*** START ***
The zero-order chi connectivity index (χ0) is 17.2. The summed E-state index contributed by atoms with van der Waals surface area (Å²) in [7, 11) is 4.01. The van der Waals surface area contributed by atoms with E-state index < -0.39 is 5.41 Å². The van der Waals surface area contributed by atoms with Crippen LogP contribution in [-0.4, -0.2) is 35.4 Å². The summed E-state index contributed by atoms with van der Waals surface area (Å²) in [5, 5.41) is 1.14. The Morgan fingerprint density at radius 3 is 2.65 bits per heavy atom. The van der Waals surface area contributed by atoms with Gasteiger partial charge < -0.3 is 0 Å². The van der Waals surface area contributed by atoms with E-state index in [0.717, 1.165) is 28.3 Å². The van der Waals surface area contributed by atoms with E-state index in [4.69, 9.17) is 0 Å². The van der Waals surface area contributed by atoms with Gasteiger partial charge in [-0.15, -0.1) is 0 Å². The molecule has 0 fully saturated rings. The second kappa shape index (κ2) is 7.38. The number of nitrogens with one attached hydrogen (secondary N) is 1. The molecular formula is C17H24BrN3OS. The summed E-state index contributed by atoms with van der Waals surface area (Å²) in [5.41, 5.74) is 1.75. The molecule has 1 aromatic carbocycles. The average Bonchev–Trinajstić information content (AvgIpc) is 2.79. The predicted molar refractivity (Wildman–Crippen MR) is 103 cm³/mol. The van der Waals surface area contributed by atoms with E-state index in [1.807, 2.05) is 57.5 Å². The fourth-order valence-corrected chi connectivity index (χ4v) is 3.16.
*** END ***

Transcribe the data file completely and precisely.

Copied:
The zero-order chi connectivity index (χ0) is 17.2. The summed E-state index contributed by atoms with van der Waals surface area (Å²) in [7, 11) is 4.01. The van der Waals surface area contributed by atoms with E-state index < -0.39 is 5.41 Å². The van der Waals surface area contributed by atoms with Crippen LogP contribution in [-0.4, -0.2) is 35.4 Å². The summed E-state index contributed by atoms with van der Waals surface area (Å²) in [5, 5.41) is 1.14. The Morgan fingerprint density at radius 3 is 2.65 bits per heavy atom. The van der Waals surface area contributed by atoms with Gasteiger partial charge < -0.3 is 0 Å². The van der Waals surface area contributed by atoms with E-state index in [0.717, 1.165) is 28.3 Å². The van der Waals surface area contributed by atoms with E-state index in [4.69, 9.17) is 0 Å². The van der Waals surface area contributed by atoms with Gasteiger partial charge in [-0.15, -0.1) is 0 Å². The molecule has 0 fully saturated rings. The second kappa shape index (κ2) is 7.38. The number of nitrogens with one attached hydrogen (secondary N) is 1. The molecular formula is C17H24BrN3OS. The summed E-state index contributed by atoms with van der Waals surface area (Å²) in [5.41, 5.74) is 1.75. The molecule has 1 aromatic carbocycles. The average Bonchev–Trinajstić information content (AvgIpc) is 2.79. The predicted molar refractivity (Wildman–Crippen MR) is 103 cm³/mol. The van der Waals surface area contributed by atoms with E-state index in [1.807, 2.05) is 57.5 Å². The fourth-order valence-corrected chi connectivity index (χ4v) is 3.16.